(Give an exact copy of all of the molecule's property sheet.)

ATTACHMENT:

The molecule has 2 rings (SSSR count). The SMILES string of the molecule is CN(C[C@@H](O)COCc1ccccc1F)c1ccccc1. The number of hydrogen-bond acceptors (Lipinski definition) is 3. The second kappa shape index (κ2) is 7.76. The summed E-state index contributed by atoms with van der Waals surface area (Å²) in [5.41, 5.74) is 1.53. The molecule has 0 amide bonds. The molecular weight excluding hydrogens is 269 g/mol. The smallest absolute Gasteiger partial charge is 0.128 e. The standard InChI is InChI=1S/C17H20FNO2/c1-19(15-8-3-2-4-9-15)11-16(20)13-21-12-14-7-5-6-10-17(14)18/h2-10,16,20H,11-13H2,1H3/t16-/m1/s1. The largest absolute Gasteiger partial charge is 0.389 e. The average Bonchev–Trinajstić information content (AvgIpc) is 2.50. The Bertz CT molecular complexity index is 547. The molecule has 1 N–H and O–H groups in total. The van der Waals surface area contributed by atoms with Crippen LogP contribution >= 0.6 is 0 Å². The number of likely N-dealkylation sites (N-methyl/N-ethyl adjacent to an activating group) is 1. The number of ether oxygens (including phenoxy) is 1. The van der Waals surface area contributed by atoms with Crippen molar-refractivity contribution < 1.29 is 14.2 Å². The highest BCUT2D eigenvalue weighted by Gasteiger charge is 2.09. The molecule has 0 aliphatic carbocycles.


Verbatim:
The molecule has 2 rings (SSSR count). The SMILES string of the molecule is CN(C[C@@H](O)COCc1ccccc1F)c1ccccc1. The number of hydrogen-bond acceptors (Lipinski definition) is 3. The second kappa shape index (κ2) is 7.76. The summed E-state index contributed by atoms with van der Waals surface area (Å²) in [5.41, 5.74) is 1.53. The molecule has 0 amide bonds. The molecular weight excluding hydrogens is 269 g/mol. The smallest absolute Gasteiger partial charge is 0.128 e. The standard InChI is InChI=1S/C17H20FNO2/c1-19(15-8-3-2-4-9-15)11-16(20)13-21-12-14-7-5-6-10-17(14)18/h2-10,16,20H,11-13H2,1H3/t16-/m1/s1. The largest absolute Gasteiger partial charge is 0.389 e. The average Bonchev–Trinajstić information content (AvgIpc) is 2.50. The Bertz CT molecular complexity index is 547. The molecule has 1 N–H and O–H groups in total. The van der Waals surface area contributed by atoms with Crippen LogP contribution >= 0.6 is 0 Å². The number of likely N-dealkylation sites (N-methyl/N-ethyl adjacent to an activating group) is 1. The number of ether oxygens (including phenoxy) is 1. The van der Waals surface area contributed by atoms with Crippen molar-refractivity contribution < 1.29 is 14.2 Å². The highest BCUT2D eigenvalue weighted by Gasteiger charge is 2.09. The molecule has 0 aliphatic carbocycles.